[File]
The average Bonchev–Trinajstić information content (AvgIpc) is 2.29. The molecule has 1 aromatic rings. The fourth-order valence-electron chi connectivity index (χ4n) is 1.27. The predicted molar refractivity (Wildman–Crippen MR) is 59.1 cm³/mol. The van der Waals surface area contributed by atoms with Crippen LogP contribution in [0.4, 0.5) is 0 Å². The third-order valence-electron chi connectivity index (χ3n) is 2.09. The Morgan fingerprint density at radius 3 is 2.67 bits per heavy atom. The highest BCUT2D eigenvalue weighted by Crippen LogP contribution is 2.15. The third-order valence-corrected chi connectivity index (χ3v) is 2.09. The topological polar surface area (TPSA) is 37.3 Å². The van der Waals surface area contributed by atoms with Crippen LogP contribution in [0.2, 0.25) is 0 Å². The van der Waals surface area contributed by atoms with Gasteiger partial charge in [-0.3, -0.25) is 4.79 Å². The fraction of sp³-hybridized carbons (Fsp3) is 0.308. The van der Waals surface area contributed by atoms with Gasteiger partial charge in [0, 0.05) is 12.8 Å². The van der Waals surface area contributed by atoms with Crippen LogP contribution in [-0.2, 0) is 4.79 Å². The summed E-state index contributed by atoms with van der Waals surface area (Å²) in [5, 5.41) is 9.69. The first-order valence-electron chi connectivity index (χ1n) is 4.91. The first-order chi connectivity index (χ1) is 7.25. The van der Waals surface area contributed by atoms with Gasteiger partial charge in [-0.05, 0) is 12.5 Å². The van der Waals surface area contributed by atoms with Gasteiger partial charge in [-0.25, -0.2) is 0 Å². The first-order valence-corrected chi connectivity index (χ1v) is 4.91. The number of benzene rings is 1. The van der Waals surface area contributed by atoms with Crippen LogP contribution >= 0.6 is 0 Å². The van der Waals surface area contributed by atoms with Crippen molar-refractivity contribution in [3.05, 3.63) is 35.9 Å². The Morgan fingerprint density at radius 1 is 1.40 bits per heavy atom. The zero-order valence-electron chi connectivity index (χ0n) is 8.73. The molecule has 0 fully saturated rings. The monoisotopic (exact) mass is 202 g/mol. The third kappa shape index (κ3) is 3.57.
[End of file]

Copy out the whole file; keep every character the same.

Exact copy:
The average Bonchev–Trinajstić information content (AvgIpc) is 2.29. The molecule has 1 aromatic rings. The fourth-order valence-electron chi connectivity index (χ4n) is 1.27. The predicted molar refractivity (Wildman–Crippen MR) is 59.1 cm³/mol. The van der Waals surface area contributed by atoms with Crippen LogP contribution in [0.4, 0.5) is 0 Å². The third-order valence-electron chi connectivity index (χ3n) is 2.09. The Morgan fingerprint density at radius 3 is 2.67 bits per heavy atom. The highest BCUT2D eigenvalue weighted by Crippen LogP contribution is 2.15. The third-order valence-corrected chi connectivity index (χ3v) is 2.09. The topological polar surface area (TPSA) is 37.3 Å². The van der Waals surface area contributed by atoms with Crippen LogP contribution in [0.2, 0.25) is 0 Å². The van der Waals surface area contributed by atoms with Gasteiger partial charge in [-0.3, -0.25) is 4.79 Å². The fraction of sp³-hybridized carbons (Fsp3) is 0.308. The van der Waals surface area contributed by atoms with Gasteiger partial charge in [0, 0.05) is 12.8 Å². The van der Waals surface area contributed by atoms with Crippen LogP contribution in [-0.2, 0) is 4.79 Å². The summed E-state index contributed by atoms with van der Waals surface area (Å²) in [5, 5.41) is 9.69. The first-order valence-electron chi connectivity index (χ1n) is 4.91. The first-order chi connectivity index (χ1) is 7.25. The van der Waals surface area contributed by atoms with Gasteiger partial charge in [-0.05, 0) is 12.5 Å². The van der Waals surface area contributed by atoms with Gasteiger partial charge in [-0.25, -0.2) is 0 Å². The first-order valence-corrected chi connectivity index (χ1v) is 4.91. The number of benzene rings is 1. The van der Waals surface area contributed by atoms with Crippen LogP contribution >= 0.6 is 0 Å². The van der Waals surface area contributed by atoms with Crippen molar-refractivity contribution in [3.05, 3.63) is 35.9 Å². The Morgan fingerprint density at radius 1 is 1.40 bits per heavy atom. The zero-order valence-electron chi connectivity index (χ0n) is 8.73. The molecule has 0 fully saturated rings. The monoisotopic (exact) mass is 202 g/mol. The third kappa shape index (κ3) is 3.57.